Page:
Record Labels Demanding Royalty Hike from TikTok
A new report reveals that Universal Music Group, Sony Music Entertainment and Warner Music Group have told TikTok they want a share of ad revenue and increased royalty rates.
According to Bloomberg, the labels are arguing that the current deal where TikTok pays them a lump sum every two years for use of their catalogue music in its short videos is past its use-by date.
“The companies have been negotiating all year and are trying to reach a deal before their (individual) contracts expire in the coming months,” it said.
Analysts estimate that from TikTok’s $4 billion revenue last year, it paid the music biz $179 million – which put its payment rate at 4.5%.
The labels want TikTok to pay two or three times more.
After reaching 1.1 billion monthly active users in Q1 2022 (with Australians making up an estimated 7.8 million of those), the platform is forecast to hit 1.8 billion by the end of 2022.
The labels compare the rate to what they’re getting from Facebook parent Meta and YouTube.
In mid-2022, Facebook announced it was moving to a ‘revenue-share’ model for user-generated video content. Video creators who use licensed music in videos over 60 seconds long will receive a 20% share of ad revenue generated by their creation.
YouTube said it paid music rightsholders over $6 billion in the 12 months to end of June 2022.
Now the second-biggest source of revenue after Spotify, this week YouTube hit the 80 million subscriber mark, a 60% growth from a year ago.
How amenable will TikTok Chinese parent ByteDance be to label demands?
It is aware of its hold with music fans, particularly Gen Z, and its role as an essential tool for labels to break new tracks and artists.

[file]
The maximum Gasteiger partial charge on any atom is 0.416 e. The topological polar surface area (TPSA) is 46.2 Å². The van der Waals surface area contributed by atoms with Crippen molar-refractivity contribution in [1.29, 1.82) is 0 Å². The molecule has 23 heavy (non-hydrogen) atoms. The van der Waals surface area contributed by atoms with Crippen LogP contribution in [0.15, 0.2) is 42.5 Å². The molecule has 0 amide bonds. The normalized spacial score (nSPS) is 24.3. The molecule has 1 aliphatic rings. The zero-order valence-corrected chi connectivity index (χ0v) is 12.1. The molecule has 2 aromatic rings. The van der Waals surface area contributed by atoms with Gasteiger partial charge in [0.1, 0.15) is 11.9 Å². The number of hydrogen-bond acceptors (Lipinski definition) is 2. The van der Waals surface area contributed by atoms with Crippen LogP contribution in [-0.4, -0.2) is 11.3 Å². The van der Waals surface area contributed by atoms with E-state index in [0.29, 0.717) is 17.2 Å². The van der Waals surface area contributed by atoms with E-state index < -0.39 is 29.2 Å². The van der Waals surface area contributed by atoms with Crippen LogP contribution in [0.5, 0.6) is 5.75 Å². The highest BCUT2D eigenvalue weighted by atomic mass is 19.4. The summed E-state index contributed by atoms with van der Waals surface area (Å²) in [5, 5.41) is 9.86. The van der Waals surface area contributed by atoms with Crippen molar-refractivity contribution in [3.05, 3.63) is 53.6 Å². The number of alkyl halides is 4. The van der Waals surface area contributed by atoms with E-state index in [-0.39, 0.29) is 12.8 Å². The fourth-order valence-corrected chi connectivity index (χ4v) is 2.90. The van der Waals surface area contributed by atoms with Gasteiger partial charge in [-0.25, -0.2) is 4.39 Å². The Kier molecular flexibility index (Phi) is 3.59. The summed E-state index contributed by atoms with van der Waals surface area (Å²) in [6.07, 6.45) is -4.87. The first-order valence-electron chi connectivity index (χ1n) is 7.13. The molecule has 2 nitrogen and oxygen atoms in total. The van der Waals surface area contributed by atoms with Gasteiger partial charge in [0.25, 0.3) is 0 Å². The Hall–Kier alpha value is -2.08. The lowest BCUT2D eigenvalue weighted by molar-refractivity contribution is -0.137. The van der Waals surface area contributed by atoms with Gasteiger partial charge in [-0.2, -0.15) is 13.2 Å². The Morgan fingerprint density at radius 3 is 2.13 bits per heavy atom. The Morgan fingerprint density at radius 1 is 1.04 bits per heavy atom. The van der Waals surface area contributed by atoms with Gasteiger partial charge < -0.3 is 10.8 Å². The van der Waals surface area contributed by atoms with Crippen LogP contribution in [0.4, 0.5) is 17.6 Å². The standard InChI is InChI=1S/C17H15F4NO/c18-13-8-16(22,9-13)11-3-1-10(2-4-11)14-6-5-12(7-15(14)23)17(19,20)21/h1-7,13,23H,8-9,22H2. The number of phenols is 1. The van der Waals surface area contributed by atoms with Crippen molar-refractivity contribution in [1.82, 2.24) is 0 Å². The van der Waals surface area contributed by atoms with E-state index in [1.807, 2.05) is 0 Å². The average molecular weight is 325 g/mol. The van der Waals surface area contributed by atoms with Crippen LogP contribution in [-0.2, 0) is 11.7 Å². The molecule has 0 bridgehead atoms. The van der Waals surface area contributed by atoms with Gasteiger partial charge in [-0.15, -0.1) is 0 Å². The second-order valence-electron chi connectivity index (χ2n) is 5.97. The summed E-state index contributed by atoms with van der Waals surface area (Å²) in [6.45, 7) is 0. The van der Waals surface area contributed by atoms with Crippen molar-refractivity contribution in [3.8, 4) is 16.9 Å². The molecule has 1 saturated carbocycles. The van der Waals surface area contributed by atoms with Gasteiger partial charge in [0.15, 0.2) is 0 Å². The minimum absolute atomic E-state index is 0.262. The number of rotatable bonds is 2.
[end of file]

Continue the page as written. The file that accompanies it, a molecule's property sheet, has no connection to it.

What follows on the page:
TikTok has already been exploring ways to short-circuit the labels.
The SoundOn service launched in March and allowed artists to upload their music directly to TikTok and earn royalties.
Bytedance has also been advertising for A&R executives based in Los Angeles, New York, Miami and Toronto to sign acts.
The timing for an advertising share and higher royalty rates might not be the best.
ByteDance has been negotiating to expand its Resso streaming service from Brazil, India and Indonesia to 12 new countries.
It has asked rightsholders for a lesser rate – below that of Spotify and Apple Music – to which Sony Music responded by pulling its catalogue.
In late September, TikTok slashed its global targets by 20% and its expected revenue for the year by up to $4 billion, and ByteDance delayed its Hong Kong IPO.
It was not the only company to be hit by a drop in online spending, with Meta revenue down by 4%, while YouTube and Snap missed forecasts.
Meta announced on Nov. 9 it planned to cut around 13% of its global workforce (totalling 11,000 layoffs) with CEO Mark Zuckerberg intending to also “cut discretionary spending and extending our hiring freeze through Q1”.
TikTok is close to launching its own TikTok Music streaming service with Australia tipped to be one of the first countries to get it.
In a statement issued to Bloomberg, Ole Obermann, TikTok’s global head of music, said: “We are committed to creating value for rights holders, songwriters and artists when their music is used, and are proud of the deals we’ve struck and the growing revenue stream we’ve delivered to the industry in a few short years.”
It also quoted Lucian Grainge, Universal’s chief executive officer, who was asked about TikTok in an earnings call last month: “We will fight and determine how our artists get paid. I’ve seen this movie before, and I know the ending.”